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DEPARTMENT OF THE NAVY -- NAVAL HISTORICAL CENTER
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Kyne

 

Elden Francis Kyne, born 4 June 1910, in Ringgold, Nebr., enlisted in the Navy 1 February 1929. He was appointed Machinist 15 April 1941. Reporting on board Astoria (CA-34) 8 August 1941, Kyne was commissioned Ensign 15 June 1942. Ens. Kyne was killed in action 9 August 1942, when Astoria was sunk by Japanese naval forces during the battle of Savo Island.

 

(DE-744: dp. 1,240; l. 306'; b. 36'8" ; dr. 8'9" ; s. 21 k.; cpl. 186; a. 3 3", 2 40mm., 10 20mm., 9 dcp., 2 dct, 3 21" tt.; cl. Cannon)

 

Kyne (DE-744) was laid down on 16 April 1943, by the Western Pipe & Steel Co., Los Angeles, Calif.; launched 15 August 1943, sponsored by Mrs. Alma Marion Kyne, widow of Ens. Kyne; and commissioned 4 April 1944, Comdr. A. Jackson, Jr., in command.

 

After shakedown along the West Coast, Kyne cleared Los Angeles 6 June 1944, to join the Pacific Fleet. Following training and escort duty at Pearl Harbor, Kyne was underway 12 August to screen a task force which brought material and ships for the impending Palau Islands invasion. She departed Manus 15 September as escort to transports filled with garrison troops and supplies, landing at Peleliu 20 September. Kyne sailed the same day as escort to a convoy carrying wounded marines from the scene of battle.

 

For the next 3 months the destroyer escort continued screening operations out of Ulithi for a fleet logistic support unit which replenished both Task Force 38 and Task Force 58. Departing Ulithi 2 January 1945, Kyne provided escort service for refueling operations in support of the Luzon landings 6 January. She remained on station in the Philippines before returning Ulithi 21 January to prepare for the Iwo Jima landings.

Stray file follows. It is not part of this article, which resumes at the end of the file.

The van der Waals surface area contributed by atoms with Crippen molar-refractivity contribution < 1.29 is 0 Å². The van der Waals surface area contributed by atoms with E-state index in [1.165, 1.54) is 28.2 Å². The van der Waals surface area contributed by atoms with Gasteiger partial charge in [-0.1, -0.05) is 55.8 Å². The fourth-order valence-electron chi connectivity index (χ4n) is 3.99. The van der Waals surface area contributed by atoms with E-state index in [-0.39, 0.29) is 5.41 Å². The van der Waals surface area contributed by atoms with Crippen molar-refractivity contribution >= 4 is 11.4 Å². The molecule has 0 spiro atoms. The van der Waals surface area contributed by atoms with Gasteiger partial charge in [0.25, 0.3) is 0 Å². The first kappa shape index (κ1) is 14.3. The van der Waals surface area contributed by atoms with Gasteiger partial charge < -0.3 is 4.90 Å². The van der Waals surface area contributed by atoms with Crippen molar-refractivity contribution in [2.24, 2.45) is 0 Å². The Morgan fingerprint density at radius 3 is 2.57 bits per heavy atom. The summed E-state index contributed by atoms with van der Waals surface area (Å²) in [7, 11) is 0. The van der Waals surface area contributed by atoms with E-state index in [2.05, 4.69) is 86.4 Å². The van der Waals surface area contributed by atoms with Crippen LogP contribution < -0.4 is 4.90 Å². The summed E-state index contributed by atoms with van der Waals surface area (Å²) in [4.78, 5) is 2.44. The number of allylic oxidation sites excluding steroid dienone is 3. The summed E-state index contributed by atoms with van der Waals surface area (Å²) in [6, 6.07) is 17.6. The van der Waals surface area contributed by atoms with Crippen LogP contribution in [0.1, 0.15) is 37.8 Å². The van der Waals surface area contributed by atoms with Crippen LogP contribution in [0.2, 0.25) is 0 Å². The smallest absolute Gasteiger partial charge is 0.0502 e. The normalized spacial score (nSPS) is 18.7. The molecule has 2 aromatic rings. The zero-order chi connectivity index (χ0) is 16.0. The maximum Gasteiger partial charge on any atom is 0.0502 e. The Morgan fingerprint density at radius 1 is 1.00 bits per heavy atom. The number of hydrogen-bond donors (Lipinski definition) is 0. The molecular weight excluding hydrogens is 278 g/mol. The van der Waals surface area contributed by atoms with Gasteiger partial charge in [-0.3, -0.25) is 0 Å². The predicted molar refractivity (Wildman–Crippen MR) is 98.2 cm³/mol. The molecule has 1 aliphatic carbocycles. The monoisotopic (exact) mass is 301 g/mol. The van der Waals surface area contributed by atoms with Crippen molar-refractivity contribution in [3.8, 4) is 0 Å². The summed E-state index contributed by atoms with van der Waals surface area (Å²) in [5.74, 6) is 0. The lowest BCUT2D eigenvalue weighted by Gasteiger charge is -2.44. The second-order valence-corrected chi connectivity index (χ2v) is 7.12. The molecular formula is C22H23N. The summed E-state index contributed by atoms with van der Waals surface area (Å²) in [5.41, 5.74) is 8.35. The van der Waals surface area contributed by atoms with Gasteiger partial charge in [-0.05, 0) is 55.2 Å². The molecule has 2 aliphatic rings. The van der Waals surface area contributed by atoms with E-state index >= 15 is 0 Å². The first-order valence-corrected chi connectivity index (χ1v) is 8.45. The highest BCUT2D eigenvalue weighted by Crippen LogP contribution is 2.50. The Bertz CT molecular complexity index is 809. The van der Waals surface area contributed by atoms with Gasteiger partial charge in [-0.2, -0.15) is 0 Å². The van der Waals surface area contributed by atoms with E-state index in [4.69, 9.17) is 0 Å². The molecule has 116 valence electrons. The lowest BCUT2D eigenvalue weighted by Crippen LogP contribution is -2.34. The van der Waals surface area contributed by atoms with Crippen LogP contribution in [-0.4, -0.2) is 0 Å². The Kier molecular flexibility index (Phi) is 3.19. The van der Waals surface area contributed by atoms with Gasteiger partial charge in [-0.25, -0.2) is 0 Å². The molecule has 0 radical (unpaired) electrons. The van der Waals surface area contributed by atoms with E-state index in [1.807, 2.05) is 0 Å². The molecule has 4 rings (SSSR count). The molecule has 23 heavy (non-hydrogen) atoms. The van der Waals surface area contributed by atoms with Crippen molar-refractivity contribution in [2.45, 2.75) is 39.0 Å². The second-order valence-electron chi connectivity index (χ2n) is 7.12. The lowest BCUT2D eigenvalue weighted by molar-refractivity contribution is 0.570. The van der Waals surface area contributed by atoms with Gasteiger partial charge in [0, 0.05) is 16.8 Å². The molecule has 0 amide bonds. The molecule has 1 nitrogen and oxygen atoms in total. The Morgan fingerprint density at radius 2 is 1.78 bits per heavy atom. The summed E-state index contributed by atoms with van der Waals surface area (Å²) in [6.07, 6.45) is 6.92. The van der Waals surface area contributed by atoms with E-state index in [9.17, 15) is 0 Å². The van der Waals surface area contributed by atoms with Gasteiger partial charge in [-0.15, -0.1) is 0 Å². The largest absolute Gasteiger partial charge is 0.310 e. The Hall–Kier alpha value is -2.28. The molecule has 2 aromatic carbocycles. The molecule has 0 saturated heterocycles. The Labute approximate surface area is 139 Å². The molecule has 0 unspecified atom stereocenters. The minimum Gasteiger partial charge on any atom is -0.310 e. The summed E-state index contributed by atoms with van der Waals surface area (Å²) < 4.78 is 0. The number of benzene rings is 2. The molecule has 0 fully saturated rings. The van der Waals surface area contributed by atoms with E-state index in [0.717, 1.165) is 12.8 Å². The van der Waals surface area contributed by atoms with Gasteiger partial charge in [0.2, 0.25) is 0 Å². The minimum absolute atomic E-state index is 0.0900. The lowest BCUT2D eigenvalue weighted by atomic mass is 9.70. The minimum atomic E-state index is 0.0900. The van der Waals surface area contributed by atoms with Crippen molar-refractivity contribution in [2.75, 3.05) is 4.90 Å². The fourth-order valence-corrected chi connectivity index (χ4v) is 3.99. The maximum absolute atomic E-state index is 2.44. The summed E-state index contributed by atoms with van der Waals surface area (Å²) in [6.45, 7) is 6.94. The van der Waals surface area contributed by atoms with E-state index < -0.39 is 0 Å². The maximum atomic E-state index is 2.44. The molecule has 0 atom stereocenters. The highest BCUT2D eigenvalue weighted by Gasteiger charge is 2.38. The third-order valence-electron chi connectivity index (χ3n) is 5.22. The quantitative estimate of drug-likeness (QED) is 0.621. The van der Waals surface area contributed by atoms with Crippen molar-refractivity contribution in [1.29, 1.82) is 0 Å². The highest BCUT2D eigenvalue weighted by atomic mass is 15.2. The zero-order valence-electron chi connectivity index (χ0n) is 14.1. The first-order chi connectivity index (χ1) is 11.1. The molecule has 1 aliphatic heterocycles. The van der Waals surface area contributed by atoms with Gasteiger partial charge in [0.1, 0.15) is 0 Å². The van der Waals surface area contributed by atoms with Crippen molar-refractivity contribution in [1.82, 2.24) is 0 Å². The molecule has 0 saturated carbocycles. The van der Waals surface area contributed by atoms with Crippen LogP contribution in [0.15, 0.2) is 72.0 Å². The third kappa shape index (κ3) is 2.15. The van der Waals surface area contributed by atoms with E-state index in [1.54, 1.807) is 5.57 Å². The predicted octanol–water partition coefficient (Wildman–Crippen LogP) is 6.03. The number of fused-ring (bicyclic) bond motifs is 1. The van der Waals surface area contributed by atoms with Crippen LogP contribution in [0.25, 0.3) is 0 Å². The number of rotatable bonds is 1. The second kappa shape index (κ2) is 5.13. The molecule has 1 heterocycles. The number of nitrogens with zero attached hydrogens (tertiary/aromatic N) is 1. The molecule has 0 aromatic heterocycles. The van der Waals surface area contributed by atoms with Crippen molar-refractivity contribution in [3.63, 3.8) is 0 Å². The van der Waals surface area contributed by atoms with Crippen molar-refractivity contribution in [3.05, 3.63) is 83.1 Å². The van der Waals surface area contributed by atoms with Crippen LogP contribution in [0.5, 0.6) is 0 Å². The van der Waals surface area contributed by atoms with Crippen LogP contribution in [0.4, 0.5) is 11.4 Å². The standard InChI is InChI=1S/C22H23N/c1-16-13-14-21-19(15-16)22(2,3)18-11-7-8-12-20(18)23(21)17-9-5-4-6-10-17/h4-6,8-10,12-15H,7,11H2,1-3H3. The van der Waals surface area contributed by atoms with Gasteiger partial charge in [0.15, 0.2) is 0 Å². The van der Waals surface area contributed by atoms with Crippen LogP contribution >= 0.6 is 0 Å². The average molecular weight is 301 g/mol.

Operating together with support units, she departed Ulithi 8 February to provide a screen for refueling operations during the Iwo Jima invasion. When that island was secure, giving the United States an air strip vitally needed as base for future B-29 raids on Japan, Kyne returned Ulithi 5 March. Sailing again 25 March as a screen to oilers, she made her way to Okinawa—the last step on the road to Japan. She continued screen and patrol operations for the support unit throughout most of the Okinawa campaign, returning Ulithi 21 May.

 

Kyne cleared San Pedro Bay, P.I., 26 June to screen escort carriers as they provided air support for the invasion near Balikpapan, Borneo. Following the Borneo landings, she returned to the logistic support group during July as planes of the fleet rained fire on the Japanese home islands. Upon cessation of hostilities 14 August and, after 43 days at sea, Kyne arrived Tokyo Bay 28 August as part of the occupation force. Departing Yokosuka 2 October, the destroyer escort arrived Philadelphia 23 November via Pearl Harbor and Long Beach. Kyne decommissioned at Green Cove Springs, Fla., 14 June 1946.

 

During 1947 Kyne was designated in service, in reserve, and operated as a reserve training ship out of Fort Schuy-ler, N.Y. She recommissioned 21 November 1950, Lt. Comdr. Carl L. Scherrer in command; and was assigned to the 3d Naval District as a reserve training ship. For the next nine years, Kyne provided the training necessary to maintain a well-drilled reserve, ready to defend the nation during any crisis. Kyne decommissioned 17 June 1960, at New York and remains in the Atlantic Reserve Fleet at Philadelphia.

 

Kyne received six battle stars for World War II service.